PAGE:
Carl Dooler was an English professional rugby league footballer who played in the 1960s and 1970s. He played at representative level for Great Britain, and Yorkshire, and at club level for Sharlston Rovers ARLFC, Featherstone Rovers, Hull Kingston Rovers, York and Batley, as an occasional goal-kicking scrum-half, i.e. number 7.

Thomas "Tommy" Henry Pickup was an English professional rugby league footballer who played in the 1920s and 1930s. He played at representative level for Yorkshire, and at club level for Wakefield Trinity, and the Featherstone Rovers, as a centre, or stand-off, i.e. number 3 or 4, or 6.

References

  1. 1 2 "Statistics at rugbyleagueproject.org". rugbyleagueproject.org. 31 December 2011. Retrieved 1 January 2012.
  2. "Coach Statistics at rugbyleagueproject.org". rugbyleagueproject.org. 31 December 2011. Retrieved 1 January 2012.
  3. "Btinternet.com". Archived from the original on 18 March 2005.
  4. Bailey, Ron (1956). The Official History Of Featherstone Rovers R.L.F.C.. Wakefield Express. ASIN: B00O1TLDPC
  5. "Sporting Bygones: Golden days of the Sixties when Wakefield ruled the roost…". Yorkshire Post. 25 July 2011. Retrieved 1 January 2012.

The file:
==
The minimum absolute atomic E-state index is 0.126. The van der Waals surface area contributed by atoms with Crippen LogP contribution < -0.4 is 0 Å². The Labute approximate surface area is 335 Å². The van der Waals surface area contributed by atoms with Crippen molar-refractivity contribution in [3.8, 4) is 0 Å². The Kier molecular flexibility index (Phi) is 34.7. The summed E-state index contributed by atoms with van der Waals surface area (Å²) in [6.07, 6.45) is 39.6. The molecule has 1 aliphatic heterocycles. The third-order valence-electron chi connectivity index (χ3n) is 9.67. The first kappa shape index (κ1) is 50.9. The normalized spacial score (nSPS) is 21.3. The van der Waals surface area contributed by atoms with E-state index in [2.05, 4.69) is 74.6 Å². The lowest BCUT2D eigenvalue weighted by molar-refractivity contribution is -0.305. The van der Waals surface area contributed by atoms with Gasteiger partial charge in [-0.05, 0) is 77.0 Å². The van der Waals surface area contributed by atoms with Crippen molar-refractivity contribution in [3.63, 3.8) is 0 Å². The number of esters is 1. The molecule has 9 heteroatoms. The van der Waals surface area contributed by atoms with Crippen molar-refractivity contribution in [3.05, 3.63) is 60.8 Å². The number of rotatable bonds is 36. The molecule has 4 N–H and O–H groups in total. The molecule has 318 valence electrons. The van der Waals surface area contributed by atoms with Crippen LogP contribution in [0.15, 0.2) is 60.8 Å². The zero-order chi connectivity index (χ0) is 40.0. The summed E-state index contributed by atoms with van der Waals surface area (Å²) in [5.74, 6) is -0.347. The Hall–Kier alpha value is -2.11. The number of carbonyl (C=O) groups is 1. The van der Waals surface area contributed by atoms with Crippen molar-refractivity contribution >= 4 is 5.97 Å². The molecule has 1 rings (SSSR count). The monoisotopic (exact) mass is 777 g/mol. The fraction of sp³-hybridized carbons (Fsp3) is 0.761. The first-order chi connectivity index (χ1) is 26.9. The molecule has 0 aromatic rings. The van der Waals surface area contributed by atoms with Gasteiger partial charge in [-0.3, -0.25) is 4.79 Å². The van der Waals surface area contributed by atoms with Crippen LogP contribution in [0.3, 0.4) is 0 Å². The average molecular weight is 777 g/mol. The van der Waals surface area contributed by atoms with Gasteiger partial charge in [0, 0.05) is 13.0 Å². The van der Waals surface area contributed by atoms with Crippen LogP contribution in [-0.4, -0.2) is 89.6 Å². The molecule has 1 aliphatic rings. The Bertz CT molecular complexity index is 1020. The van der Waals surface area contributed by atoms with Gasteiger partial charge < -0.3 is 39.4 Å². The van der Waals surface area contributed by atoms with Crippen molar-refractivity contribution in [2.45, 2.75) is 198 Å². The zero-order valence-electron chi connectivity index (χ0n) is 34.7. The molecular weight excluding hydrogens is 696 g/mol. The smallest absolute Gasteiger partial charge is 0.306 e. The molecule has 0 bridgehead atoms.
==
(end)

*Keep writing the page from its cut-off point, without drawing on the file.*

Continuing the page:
6. "Measuring Worth – Relative Value of UK Pounds". Measuring Worth. 31 December 2014. Retrieved 1 January 2015.
  7. "GB and Wakefield legend Fox dies". bbc.co.uk. 31 December 2011. Retrieved 1 January 2012.
  8. Edgar, Harry (2007). Rugby League Journal Annual 2008 Page-110. Rugby League Journal Publishing. ISBN   0-9548355-3-0
  9. "Representative Players". featherstonerovers.net. 31 December 2011. Archived from the original on 15 May 2014. Retrieved 1 January 2012.
  10. 1 2 Hoole, Les (2004). Wakefield Trinity RLFC – FIFTY GREAT GAMES. Breedon Books. ISBN   1-85983-429-9
  11. "The 10 greatest bits of commentary ever". The Guardian. Retrieved 6 July 2020.CS1 maint: discouraged parameter (link)
  12. Blogspot.com
  13. "Featherstone Rovers legends added to Hall of Fame". pontefractandcastlefordexpress.co.uk. 5 November 2016. Retrieved 1 January 2017.